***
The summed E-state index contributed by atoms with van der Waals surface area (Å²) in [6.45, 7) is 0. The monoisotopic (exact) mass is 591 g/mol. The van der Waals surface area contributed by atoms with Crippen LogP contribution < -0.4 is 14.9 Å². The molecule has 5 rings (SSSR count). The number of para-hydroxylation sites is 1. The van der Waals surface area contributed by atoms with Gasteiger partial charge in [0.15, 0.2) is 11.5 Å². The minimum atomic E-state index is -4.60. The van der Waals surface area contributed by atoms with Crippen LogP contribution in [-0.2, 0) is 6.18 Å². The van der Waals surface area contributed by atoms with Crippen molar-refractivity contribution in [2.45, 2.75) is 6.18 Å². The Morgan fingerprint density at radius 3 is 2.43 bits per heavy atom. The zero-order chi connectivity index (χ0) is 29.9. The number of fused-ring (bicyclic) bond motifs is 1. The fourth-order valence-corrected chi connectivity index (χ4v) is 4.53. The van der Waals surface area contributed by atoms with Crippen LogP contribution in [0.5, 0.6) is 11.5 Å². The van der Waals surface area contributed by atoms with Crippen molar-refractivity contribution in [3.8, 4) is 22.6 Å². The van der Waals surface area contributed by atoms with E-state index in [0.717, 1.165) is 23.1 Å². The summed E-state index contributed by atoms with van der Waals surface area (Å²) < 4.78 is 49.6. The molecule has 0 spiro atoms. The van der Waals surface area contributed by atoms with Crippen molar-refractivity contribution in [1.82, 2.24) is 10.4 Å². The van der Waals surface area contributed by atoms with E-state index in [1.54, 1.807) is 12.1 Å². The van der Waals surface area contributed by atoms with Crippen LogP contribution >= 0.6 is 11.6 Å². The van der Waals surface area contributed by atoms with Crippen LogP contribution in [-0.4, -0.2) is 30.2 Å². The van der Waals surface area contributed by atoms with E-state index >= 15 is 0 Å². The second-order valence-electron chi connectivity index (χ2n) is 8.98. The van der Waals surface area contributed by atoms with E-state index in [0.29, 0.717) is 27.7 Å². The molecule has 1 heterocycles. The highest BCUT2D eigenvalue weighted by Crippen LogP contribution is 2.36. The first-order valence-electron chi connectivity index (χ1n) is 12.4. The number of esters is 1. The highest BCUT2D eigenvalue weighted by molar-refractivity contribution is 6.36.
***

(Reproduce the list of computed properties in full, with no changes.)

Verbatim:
The summed E-state index contributed by atoms with van der Waals surface area (Å²) in [6.45, 7) is 0. The monoisotopic (exact) mass is 591 g/mol. The van der Waals surface area contributed by atoms with Crippen LogP contribution < -0.4 is 14.9 Å². The molecule has 5 rings (SSSR count). The number of para-hydroxylation sites is 1. The van der Waals surface area contributed by atoms with Gasteiger partial charge in [0.15, 0.2) is 11.5 Å². The minimum atomic E-state index is -4.60. The van der Waals surface area contributed by atoms with Crippen LogP contribution in [-0.2, 0) is 6.18 Å². The van der Waals surface area contributed by atoms with Crippen molar-refractivity contribution in [2.45, 2.75) is 6.18 Å². The Morgan fingerprint density at radius 3 is 2.43 bits per heavy atom. The zero-order chi connectivity index (χ0) is 29.9. The number of fused-ring (bicyclic) bond motifs is 1. The fourth-order valence-corrected chi connectivity index (χ4v) is 4.53. The van der Waals surface area contributed by atoms with Crippen LogP contribution in [0.5, 0.6) is 11.5 Å². The van der Waals surface area contributed by atoms with Crippen molar-refractivity contribution in [3.8, 4) is 22.6 Å². The van der Waals surface area contributed by atoms with E-state index in [0.717, 1.165) is 23.1 Å². The summed E-state index contributed by atoms with van der Waals surface area (Å²) < 4.78 is 49.6. The molecule has 0 spiro atoms. The van der Waals surface area contributed by atoms with Crippen molar-refractivity contribution in [1.82, 2.24) is 10.4 Å². The van der Waals surface area contributed by atoms with E-state index in [1.54, 1.807) is 12.1 Å². The van der Waals surface area contributed by atoms with Crippen LogP contribution >= 0.6 is 11.6 Å². The van der Waals surface area contributed by atoms with Crippen LogP contribution in [-0.4, -0.2) is 30.2 Å². The van der Waals surface area contributed by atoms with E-state index >= 15 is 0 Å². The second-order valence-electron chi connectivity index (χ2n) is 8.98. The van der Waals surface area contributed by atoms with E-state index in [0.29, 0.717) is 27.7 Å². The molecule has 1 heterocycles. The highest BCUT2D eigenvalue weighted by Crippen LogP contribution is 2.36. The first-order valence-electron chi connectivity index (χ1n) is 12.4. The number of esters is 1. The highest BCUT2D eigenvalue weighted by molar-refractivity contribution is 6.36.